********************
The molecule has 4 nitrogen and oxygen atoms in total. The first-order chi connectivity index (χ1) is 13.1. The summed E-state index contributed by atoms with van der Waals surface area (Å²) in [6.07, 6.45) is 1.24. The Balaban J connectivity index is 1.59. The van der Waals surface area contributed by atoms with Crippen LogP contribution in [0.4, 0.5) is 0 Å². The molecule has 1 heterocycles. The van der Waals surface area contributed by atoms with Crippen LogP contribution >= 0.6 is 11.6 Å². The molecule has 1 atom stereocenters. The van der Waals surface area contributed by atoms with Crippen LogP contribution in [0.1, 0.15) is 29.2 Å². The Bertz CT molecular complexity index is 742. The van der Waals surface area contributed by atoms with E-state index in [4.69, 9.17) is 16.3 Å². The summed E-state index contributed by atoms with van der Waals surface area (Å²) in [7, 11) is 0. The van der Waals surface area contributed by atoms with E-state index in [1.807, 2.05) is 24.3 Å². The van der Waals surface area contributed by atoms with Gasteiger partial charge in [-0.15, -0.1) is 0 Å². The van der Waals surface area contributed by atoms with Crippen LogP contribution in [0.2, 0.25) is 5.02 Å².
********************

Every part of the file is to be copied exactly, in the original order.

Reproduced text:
The molecule has 4 nitrogen and oxygen atoms in total. The first-order chi connectivity index (χ1) is 13.1. The summed E-state index contributed by atoms with van der Waals surface area (Å²) in [6.07, 6.45) is 1.24. The Balaban J connectivity index is 1.59. The van der Waals surface area contributed by atoms with Crippen LogP contribution in [0.4, 0.5) is 0 Å². The molecule has 1 heterocycles. The van der Waals surface area contributed by atoms with Crippen LogP contribution >= 0.6 is 11.6 Å². The molecule has 1 atom stereocenters. The van der Waals surface area contributed by atoms with Crippen LogP contribution in [0.1, 0.15) is 29.2 Å². The Bertz CT molecular complexity index is 742. The van der Waals surface area contributed by atoms with E-state index in [4.69, 9.17) is 16.3 Å². The summed E-state index contributed by atoms with van der Waals surface area (Å²) in [7, 11) is 0. The van der Waals surface area contributed by atoms with E-state index in [1.807, 2.05) is 24.3 Å². The van der Waals surface area contributed by atoms with Gasteiger partial charge in [-0.15, -0.1) is 0 Å². The van der Waals surface area contributed by atoms with Crippen LogP contribution in [0.2, 0.25) is 5.02 Å².